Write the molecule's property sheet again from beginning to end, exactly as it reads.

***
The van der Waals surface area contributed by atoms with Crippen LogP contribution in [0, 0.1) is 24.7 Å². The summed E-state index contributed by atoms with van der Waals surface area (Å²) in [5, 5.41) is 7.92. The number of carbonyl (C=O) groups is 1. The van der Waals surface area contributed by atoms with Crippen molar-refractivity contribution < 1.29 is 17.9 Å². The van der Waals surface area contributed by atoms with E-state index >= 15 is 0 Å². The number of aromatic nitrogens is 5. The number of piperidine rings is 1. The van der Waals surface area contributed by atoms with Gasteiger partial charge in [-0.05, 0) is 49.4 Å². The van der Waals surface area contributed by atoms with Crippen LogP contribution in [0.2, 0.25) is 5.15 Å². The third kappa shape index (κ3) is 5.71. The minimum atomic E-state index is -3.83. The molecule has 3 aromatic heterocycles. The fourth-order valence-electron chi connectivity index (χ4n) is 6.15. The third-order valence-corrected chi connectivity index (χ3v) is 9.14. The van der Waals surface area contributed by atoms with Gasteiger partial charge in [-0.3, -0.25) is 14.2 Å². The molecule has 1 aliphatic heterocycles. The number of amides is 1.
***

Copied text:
The van der Waals surface area contributed by atoms with Crippen LogP contribution in [0, 0.1) is 24.7 Å². The summed E-state index contributed by atoms with van der Waals surface area (Å²) in [5, 5.41) is 7.92. The number of carbonyl (C=O) groups is 1. The van der Waals surface area contributed by atoms with Crippen molar-refractivity contribution < 1.29 is 17.9 Å². The van der Waals surface area contributed by atoms with E-state index >= 15 is 0 Å². The number of aromatic nitrogens is 5. The number of piperidine rings is 1. The van der Waals surface area contributed by atoms with Gasteiger partial charge in [-0.05, 0) is 49.4 Å². The van der Waals surface area contributed by atoms with Crippen LogP contribution in [0.2, 0.25) is 5.15 Å². The third kappa shape index (κ3) is 5.71. The minimum atomic E-state index is -3.83. The molecule has 3 aromatic heterocycles. The fourth-order valence-electron chi connectivity index (χ4n) is 6.15. The third-order valence-corrected chi connectivity index (χ3v) is 9.14. The van der Waals surface area contributed by atoms with Gasteiger partial charge in [-0.3, -0.25) is 14.2 Å². The molecule has 1 aliphatic heterocycles. The number of amides is 1.